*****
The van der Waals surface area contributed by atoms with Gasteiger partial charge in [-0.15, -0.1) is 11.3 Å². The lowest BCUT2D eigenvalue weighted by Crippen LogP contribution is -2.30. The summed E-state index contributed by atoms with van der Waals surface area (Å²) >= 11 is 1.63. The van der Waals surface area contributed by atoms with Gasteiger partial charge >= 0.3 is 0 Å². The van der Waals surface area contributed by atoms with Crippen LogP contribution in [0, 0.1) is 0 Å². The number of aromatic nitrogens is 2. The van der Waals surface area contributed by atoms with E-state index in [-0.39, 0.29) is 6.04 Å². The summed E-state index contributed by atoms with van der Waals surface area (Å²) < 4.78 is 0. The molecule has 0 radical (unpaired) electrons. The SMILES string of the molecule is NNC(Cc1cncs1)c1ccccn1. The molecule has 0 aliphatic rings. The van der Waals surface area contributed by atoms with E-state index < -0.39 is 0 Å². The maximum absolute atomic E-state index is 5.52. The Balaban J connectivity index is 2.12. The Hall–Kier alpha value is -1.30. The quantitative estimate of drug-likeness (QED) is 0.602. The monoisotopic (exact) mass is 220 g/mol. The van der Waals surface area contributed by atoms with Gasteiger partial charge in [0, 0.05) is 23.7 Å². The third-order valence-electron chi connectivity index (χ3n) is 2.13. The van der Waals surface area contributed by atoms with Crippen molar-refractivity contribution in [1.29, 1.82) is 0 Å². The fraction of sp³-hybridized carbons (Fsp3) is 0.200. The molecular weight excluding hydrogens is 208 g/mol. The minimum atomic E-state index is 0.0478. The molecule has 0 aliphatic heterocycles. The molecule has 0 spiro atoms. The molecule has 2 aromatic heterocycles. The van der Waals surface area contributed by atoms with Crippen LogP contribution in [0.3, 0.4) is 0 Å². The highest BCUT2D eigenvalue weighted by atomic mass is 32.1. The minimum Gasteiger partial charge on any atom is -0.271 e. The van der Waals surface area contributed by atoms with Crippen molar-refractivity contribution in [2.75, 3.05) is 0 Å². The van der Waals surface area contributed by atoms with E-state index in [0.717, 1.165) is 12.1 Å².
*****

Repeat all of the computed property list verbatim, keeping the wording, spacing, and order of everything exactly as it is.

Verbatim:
The van der Waals surface area contributed by atoms with Gasteiger partial charge in [-0.15, -0.1) is 11.3 Å². The lowest BCUT2D eigenvalue weighted by Crippen LogP contribution is -2.30. The summed E-state index contributed by atoms with van der Waals surface area (Å²) >= 11 is 1.63. The van der Waals surface area contributed by atoms with Gasteiger partial charge >= 0.3 is 0 Å². The van der Waals surface area contributed by atoms with Crippen LogP contribution in [0, 0.1) is 0 Å². The number of aromatic nitrogens is 2. The van der Waals surface area contributed by atoms with E-state index in [-0.39, 0.29) is 6.04 Å². The summed E-state index contributed by atoms with van der Waals surface area (Å²) < 4.78 is 0. The molecule has 0 radical (unpaired) electrons. The SMILES string of the molecule is NNC(Cc1cncs1)c1ccccn1. The molecule has 0 aliphatic rings. The van der Waals surface area contributed by atoms with E-state index < -0.39 is 0 Å². The maximum absolute atomic E-state index is 5.52. The Balaban J connectivity index is 2.12. The Hall–Kier alpha value is -1.30. The quantitative estimate of drug-likeness (QED) is 0.602. The monoisotopic (exact) mass is 220 g/mol. The van der Waals surface area contributed by atoms with Gasteiger partial charge in [0, 0.05) is 23.7 Å². The third-order valence-electron chi connectivity index (χ3n) is 2.13. The van der Waals surface area contributed by atoms with Crippen molar-refractivity contribution in [1.29, 1.82) is 0 Å². The fraction of sp³-hybridized carbons (Fsp3) is 0.200. The molecular weight excluding hydrogens is 208 g/mol. The minimum atomic E-state index is 0.0478. The molecule has 0 aliphatic heterocycles. The molecule has 0 spiro atoms. The molecule has 2 aromatic heterocycles. The van der Waals surface area contributed by atoms with Crippen LogP contribution in [0.3, 0.4) is 0 Å². The highest BCUT2D eigenvalue weighted by atomic mass is 32.1. The minimum Gasteiger partial charge on any atom is -0.271 e. The van der Waals surface area contributed by atoms with Crippen molar-refractivity contribution in [2.75, 3.05) is 0 Å². The van der Waals surface area contributed by atoms with E-state index in [0.717, 1.165) is 12.1 Å².